So, what’s cooking Agnes Obel?

Singer discusses the inspirations behind her new album, ‘Aventine’, ahead of her European tour

Danish pianist and singer Agnes Obel stormed to European popularity three years ago with her debut album, ‘Philharmonics’, a coup de maître that went platinum in Belgium, France and Denmark. 

Her follow-up album, ‘Aventine’, which came out last week on Monday, was therefore keenly anticipated, and The Copenhagen Post caught up with her ahead of the start of her European tour to find out more. 

Your second album, ‘Aventine’, is just about to drop. How is it different to ‘Philharmonics’?
‘Aventine’ was made over a more concentrated period (one and a half years). I’m trying to look into new states of mind that I’ve experienced and been curious about. The cello is a major driving force in some of the songs – I’m using it in new ways and so on.  

What process goes into making your music?
When I started working on my own music I didn't have the chance to record in a big music studio so I had to record everything myself.  I figured out that recording and writing songs at the same time works really well for me.  A different mood shines through the song and the performance of it also changes.  I feel that this way of working also allows me to get closer to the nerve of the song.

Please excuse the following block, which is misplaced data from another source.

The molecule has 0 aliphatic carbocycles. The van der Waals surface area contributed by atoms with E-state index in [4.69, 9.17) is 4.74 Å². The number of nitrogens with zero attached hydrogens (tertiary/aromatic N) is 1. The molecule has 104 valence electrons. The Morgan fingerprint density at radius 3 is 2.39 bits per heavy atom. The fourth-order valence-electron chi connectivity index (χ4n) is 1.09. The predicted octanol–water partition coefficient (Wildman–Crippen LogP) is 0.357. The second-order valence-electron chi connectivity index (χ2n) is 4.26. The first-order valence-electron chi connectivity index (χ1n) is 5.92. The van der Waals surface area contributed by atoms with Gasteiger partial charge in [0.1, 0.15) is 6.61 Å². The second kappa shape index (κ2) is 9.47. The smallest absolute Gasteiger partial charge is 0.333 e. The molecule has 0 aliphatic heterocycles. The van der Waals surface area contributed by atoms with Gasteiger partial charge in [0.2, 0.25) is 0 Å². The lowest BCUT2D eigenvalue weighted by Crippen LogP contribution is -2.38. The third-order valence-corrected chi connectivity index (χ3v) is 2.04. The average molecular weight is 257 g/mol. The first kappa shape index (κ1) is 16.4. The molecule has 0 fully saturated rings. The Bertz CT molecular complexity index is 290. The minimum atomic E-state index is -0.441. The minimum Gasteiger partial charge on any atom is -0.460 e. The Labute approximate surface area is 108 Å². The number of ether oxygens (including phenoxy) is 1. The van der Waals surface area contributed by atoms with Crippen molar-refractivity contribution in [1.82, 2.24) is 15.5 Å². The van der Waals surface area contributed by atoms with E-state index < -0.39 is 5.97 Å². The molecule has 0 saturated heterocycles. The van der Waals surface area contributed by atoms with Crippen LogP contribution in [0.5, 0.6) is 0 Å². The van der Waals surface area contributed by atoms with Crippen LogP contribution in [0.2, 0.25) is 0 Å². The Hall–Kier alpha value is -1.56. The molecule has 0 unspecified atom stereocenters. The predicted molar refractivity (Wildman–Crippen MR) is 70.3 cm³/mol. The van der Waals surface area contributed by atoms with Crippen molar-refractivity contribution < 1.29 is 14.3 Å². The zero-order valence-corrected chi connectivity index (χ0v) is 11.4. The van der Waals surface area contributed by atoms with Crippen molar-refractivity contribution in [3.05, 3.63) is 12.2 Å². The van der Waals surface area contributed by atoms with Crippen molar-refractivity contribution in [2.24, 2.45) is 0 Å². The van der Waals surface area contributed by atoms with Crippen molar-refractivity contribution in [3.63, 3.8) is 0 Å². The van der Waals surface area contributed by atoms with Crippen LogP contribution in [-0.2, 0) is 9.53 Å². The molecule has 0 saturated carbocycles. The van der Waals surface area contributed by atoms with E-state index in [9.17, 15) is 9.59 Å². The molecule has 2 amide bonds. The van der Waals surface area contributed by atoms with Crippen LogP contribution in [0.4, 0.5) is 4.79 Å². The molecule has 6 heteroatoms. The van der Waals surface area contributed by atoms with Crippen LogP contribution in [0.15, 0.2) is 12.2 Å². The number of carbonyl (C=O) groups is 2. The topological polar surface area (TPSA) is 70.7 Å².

You grew up surrounded by musical instruments as a child.  How did the piano become your instrument of choice?
That's a good question. I don't know how I was stupid enough not to learn to play all the other instruments (laughs). We had a vibraphone and a double bass – why didn't I learn to play them as well as I play the piano? There was something about the beauty and resonance of the piano that spoke to my imagination I guess. My brother was into drums and guitars and I was very much into the piano.

What inspires you? 
For the new album, I’m particularly inspired by Roy Orbison and the reinvention his songs have gained through David Lynch movies where one sees this dark undercurrent developing in them. I love the conversation between film and music.

You moved to Berlin a few years ago. What is it that you like about living there?
I really like Berlin! When I went there, it felt like a big city and a village all at the same time. I didn’t really understand the place to begin with, but I was very curious and I came home and told everyone that I’d be moving there. It was a leap into the darkness to see if it would work out, which it did, and I’m very happy living there now.

What is it like to play in Denmark and Scandinavia in general?
I’ve heard from other artists that people are a little bit more reserved in Northern Europe, which comes across at concerts, where the audience may be quieter. So this means less hecklers, but maybe it also means that people may not be as open about how they felt. I’m not so sure this is especially true of Denmark, but it’s what I’ve heard.

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